New Year Honours: Health workers rewarded for leading fight against Covid

A host of health workers from Northern Ireland have been honoured by the Queen following a year in which they have led the fight against the Covid pandemic.

Friday, 31st December 2021, 10:30 pm
Updated Saturday, 1st January 2022, 12:37 am

Permanent Secretary at the Department of Health Richard Pengelly said he is absolutely thrilled to be made a Commander of the Order of the Bath, an honour which he regards as recognition of the work of so many people in the health service.

The 2022 New Year Honours list also includes 85-year-old Jimmy Chapman, a porter at Lisburn Health Centre, who receives a British Empire Medal (BEM), and Dr Wendy Anderson, a respiratory consultant at the Northern Trust, who is made an MBE.

Victims campaigner Kenny Donaldson is to receive an MBE for services to the community while illustrator Oliver Jeffers picks up an MBE for services to the arts.

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Permanent Secretary at the Department of Health Richard Pengelly

The biggest sporting names on the New Year Honours list are gold-medal winning paralympian Bethany Firth, who is awarded an OBE for services to swimming, and another OBE goes to Jonathan Rea – already an MBE – for services to motorcycling.

Mr Pengelly, husband of DUP MP Emma Little-Pengelly, told of the moment he found out he was to become a CB: “My eldest son graduated just at the start of lockdown in early 2020 in Salford but his ceremony was postponed and postponed.

“It was rescheduled for November 30. I was in the departure lounge at the (Belfast) City Airport for my first flight in two years when my phone pinged, and it was the email from the Cabinet Office (about the honour). It was the icing on the cake of a wonderful couple of days getting over to see my son’s graduation.

“This has been the most challenging role I have ever held, constantly pressurised, constantly difficult, but the high moments are so high in terms of some of the achievements, when we actually roll out a new service or make some inroads, because of the impact it has on people’s lives.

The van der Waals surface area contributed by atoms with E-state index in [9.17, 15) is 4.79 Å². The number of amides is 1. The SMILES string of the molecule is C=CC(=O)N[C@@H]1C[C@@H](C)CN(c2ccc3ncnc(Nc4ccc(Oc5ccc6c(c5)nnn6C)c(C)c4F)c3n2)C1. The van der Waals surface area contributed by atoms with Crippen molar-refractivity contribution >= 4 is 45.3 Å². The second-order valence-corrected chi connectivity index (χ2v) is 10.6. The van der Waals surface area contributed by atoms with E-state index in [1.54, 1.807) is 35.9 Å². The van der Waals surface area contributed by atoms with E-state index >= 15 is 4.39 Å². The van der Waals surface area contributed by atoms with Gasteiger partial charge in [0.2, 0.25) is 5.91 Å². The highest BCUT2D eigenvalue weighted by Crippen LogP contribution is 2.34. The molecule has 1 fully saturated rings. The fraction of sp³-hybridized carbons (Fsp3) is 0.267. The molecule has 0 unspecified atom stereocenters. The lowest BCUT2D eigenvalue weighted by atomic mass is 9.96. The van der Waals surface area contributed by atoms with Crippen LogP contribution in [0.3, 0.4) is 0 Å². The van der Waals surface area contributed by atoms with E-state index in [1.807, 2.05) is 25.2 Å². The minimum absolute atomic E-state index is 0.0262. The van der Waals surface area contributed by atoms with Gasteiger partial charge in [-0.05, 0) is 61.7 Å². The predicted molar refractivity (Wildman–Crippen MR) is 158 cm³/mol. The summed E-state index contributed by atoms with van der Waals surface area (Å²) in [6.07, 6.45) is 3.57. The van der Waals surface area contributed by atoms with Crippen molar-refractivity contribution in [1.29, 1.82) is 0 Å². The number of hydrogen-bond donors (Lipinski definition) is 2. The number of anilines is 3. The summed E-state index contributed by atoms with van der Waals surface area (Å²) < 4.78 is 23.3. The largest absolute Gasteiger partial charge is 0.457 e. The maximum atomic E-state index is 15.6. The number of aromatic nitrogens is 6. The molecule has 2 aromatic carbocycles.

Kenny Donaldson who has been made a Member of the Order of the British Empire (MBE) for services to the community in Northern Ireland in the New Year honours list.

“You’re working with so many professionals who have dedicated a lifetime to studying, achieving professional excellence – it really is a leadership role rather than a doing role, trying to harness the huge potential of 65,000 people across our health and social care system.

“I have spent a lot of time trying to get out and around the system, to hospitals, GP practices, community services, and every single time I go out I come away humbled by the compassion, dedication and just sheer effort of colleagues at all levels across the system.

“Sometimes there is a lazy narrative that health and social care is really about the doctors and nurses, and the doctors and nurses are absolutely fantastic and I hold them in the highest regard, all our allied health professionals, our porters, the catering and cleaning staff, the administrators, finance, HR, they are all part and parcel of that continuum of health care.

“Hopefully part of this award is recognition for those people that maybe aren’t in the spotlight, but without them we wouldn’t provide healthcare.”

Bethany Firth wins the gold medal during the women's 100m Backstroke at the Tokyo 2020 Paralympic Games in 2021. Photo by Naomi Baker/Getty Images

Dr Anderson, who works in the Northern Health and Social Care Trust is to be made an MBE for her work during the pandemic.

She said: “I work with a fantastic team of respiratory colleagues, a team of seven in Antrim and nine if you include Causeway. When this was coming, we all worked on our protocols and stepped up our weekends and everybody had everybody’s back and in the end we are solider than we were at the beginning.

“But if you’re talking about the burden of it, the emotional burden of it landed largely on nursing staff.

“They were in the bays with patients, some patients who might be dying without relatives, other patients who were trying to wear respiratory support which is uncomfortable and claustrophobic when they were breathless, and talking them into wearing that because it would help. Definitely the nurses took the worst of it.

Jonathan Rea has been made an OBE for services to motorcycling

“Coming in to work in high dependency areas with low dependency staffing, in normal times those areas might be staffed a nurse to two patients – it was much less than that during the pandemic, and they just kept coming in.

“It has been a challenging time but also a time when you do bond. It is like a war, you bond to people you constantly work with and that have your back and help you with the problems.”

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